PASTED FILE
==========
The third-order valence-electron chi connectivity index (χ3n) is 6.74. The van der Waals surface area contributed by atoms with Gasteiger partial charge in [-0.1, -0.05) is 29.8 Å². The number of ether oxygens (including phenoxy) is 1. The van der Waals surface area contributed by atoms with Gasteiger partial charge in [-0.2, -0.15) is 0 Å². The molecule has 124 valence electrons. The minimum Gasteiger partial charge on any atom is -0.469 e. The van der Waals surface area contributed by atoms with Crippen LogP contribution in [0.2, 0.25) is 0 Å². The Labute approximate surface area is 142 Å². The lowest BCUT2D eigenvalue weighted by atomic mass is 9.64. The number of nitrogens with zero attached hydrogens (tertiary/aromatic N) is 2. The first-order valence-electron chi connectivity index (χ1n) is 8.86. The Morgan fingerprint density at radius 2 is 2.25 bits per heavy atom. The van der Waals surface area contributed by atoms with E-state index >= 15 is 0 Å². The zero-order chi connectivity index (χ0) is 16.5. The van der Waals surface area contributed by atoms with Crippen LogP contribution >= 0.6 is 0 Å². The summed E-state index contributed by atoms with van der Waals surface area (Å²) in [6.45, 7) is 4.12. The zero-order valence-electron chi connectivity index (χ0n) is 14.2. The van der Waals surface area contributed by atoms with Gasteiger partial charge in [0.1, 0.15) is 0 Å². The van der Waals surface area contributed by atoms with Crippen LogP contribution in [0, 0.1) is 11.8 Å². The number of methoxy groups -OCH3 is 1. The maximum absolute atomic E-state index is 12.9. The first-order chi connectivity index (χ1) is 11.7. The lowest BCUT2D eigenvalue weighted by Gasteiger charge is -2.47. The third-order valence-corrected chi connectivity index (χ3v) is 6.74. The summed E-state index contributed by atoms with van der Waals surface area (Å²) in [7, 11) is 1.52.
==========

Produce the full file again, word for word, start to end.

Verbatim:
The third-order valence-electron chi connectivity index (χ3n) is 6.74. The van der Waals surface area contributed by atoms with Gasteiger partial charge in [-0.1, -0.05) is 29.8 Å². The number of ether oxygens (including phenoxy) is 1. The van der Waals surface area contributed by atoms with Gasteiger partial charge in [-0.2, -0.15) is 0 Å². The molecule has 124 valence electrons. The minimum Gasteiger partial charge on any atom is -0.469 e. The van der Waals surface area contributed by atoms with Crippen LogP contribution in [0.2, 0.25) is 0 Å². The Labute approximate surface area is 142 Å². The lowest BCUT2D eigenvalue weighted by atomic mass is 9.64. The number of nitrogens with zero attached hydrogens (tertiary/aromatic N) is 2. The first-order valence-electron chi connectivity index (χ1n) is 8.86. The Morgan fingerprint density at radius 2 is 2.25 bits per heavy atom. The van der Waals surface area contributed by atoms with E-state index >= 15 is 0 Å². The zero-order chi connectivity index (χ0) is 16.5. The van der Waals surface area contributed by atoms with Crippen LogP contribution >= 0.6 is 0 Å². The summed E-state index contributed by atoms with van der Waals surface area (Å²) in [6.45, 7) is 4.12. The zero-order valence-electron chi connectivity index (χ0n) is 14.2. The van der Waals surface area contributed by atoms with Gasteiger partial charge in [0.1, 0.15) is 0 Å². The van der Waals surface area contributed by atoms with Crippen LogP contribution in [0, 0.1) is 11.8 Å². The number of methoxy groups -OCH3 is 1. The maximum absolute atomic E-state index is 12.9. The first-order chi connectivity index (χ1) is 11.7. The lowest BCUT2D eigenvalue weighted by Gasteiger charge is -2.47. The third-order valence-corrected chi connectivity index (χ3v) is 6.74. The summed E-state index contributed by atoms with van der Waals surface area (Å²) in [7, 11) is 1.52.